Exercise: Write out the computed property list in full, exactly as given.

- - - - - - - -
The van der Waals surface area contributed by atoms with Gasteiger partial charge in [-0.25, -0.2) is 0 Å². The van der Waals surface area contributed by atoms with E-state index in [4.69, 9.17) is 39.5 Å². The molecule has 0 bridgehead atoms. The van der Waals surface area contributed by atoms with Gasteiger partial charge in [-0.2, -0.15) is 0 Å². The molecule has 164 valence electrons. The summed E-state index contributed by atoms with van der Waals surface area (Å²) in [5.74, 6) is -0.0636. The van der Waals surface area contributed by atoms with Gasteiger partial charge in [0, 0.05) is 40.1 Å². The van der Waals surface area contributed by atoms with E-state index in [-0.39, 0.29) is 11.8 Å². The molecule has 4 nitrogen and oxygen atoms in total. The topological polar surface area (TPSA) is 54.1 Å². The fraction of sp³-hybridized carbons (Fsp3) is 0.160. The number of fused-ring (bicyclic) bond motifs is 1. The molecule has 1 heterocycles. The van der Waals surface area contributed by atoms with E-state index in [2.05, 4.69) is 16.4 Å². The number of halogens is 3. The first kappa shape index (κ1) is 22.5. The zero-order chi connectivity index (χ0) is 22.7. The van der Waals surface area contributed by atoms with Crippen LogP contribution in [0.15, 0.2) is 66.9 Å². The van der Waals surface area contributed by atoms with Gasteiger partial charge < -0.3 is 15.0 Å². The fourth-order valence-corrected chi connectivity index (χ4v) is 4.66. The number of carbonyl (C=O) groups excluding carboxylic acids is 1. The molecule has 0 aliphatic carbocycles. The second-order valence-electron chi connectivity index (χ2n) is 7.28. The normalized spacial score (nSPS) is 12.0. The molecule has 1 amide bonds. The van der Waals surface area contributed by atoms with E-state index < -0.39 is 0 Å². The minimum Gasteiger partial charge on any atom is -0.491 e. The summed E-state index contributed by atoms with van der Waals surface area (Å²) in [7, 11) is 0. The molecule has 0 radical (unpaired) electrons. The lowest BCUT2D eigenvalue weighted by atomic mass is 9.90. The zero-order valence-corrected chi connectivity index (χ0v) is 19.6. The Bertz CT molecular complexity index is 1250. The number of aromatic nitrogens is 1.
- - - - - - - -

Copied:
The van der Waals surface area contributed by atoms with Gasteiger partial charge in [-0.25, -0.2) is 0 Å². The van der Waals surface area contributed by atoms with E-state index in [4.69, 9.17) is 39.5 Å². The molecule has 0 bridgehead atoms. The van der Waals surface area contributed by atoms with Gasteiger partial charge in [-0.2, -0.15) is 0 Å². The molecule has 164 valence electrons. The summed E-state index contributed by atoms with van der Waals surface area (Å²) in [5.74, 6) is -0.0636. The van der Waals surface area contributed by atoms with Gasteiger partial charge in [0, 0.05) is 40.1 Å². The van der Waals surface area contributed by atoms with E-state index in [-0.39, 0.29) is 11.8 Å². The molecule has 4 nitrogen and oxygen atoms in total. The topological polar surface area (TPSA) is 54.1 Å². The fraction of sp³-hybridized carbons (Fsp3) is 0.160. The number of fused-ring (bicyclic) bond motifs is 1. The molecule has 1 heterocycles. The van der Waals surface area contributed by atoms with E-state index in [2.05, 4.69) is 16.4 Å². The number of halogens is 3. The first kappa shape index (κ1) is 22.5. The zero-order chi connectivity index (χ0) is 22.7. The van der Waals surface area contributed by atoms with Crippen LogP contribution in [0.15, 0.2) is 66.9 Å². The van der Waals surface area contributed by atoms with Gasteiger partial charge < -0.3 is 15.0 Å². The fourth-order valence-corrected chi connectivity index (χ4v) is 4.66. The number of carbonyl (C=O) groups excluding carboxylic acids is 1. The molecule has 0 aliphatic carbocycles. The second-order valence-electron chi connectivity index (χ2n) is 7.28. The normalized spacial score (nSPS) is 12.0. The molecule has 1 amide bonds. The van der Waals surface area contributed by atoms with E-state index < -0.39 is 0 Å². The minimum Gasteiger partial charge on any atom is -0.491 e. The summed E-state index contributed by atoms with van der Waals surface area (Å²) in [7, 11) is 0. The molecule has 0 radical (unpaired) electrons. The lowest BCUT2D eigenvalue weighted by atomic mass is 9.90. The zero-order valence-corrected chi connectivity index (χ0v) is 19.6. The Bertz CT molecular complexity index is 1250. The number of aromatic nitrogens is 1.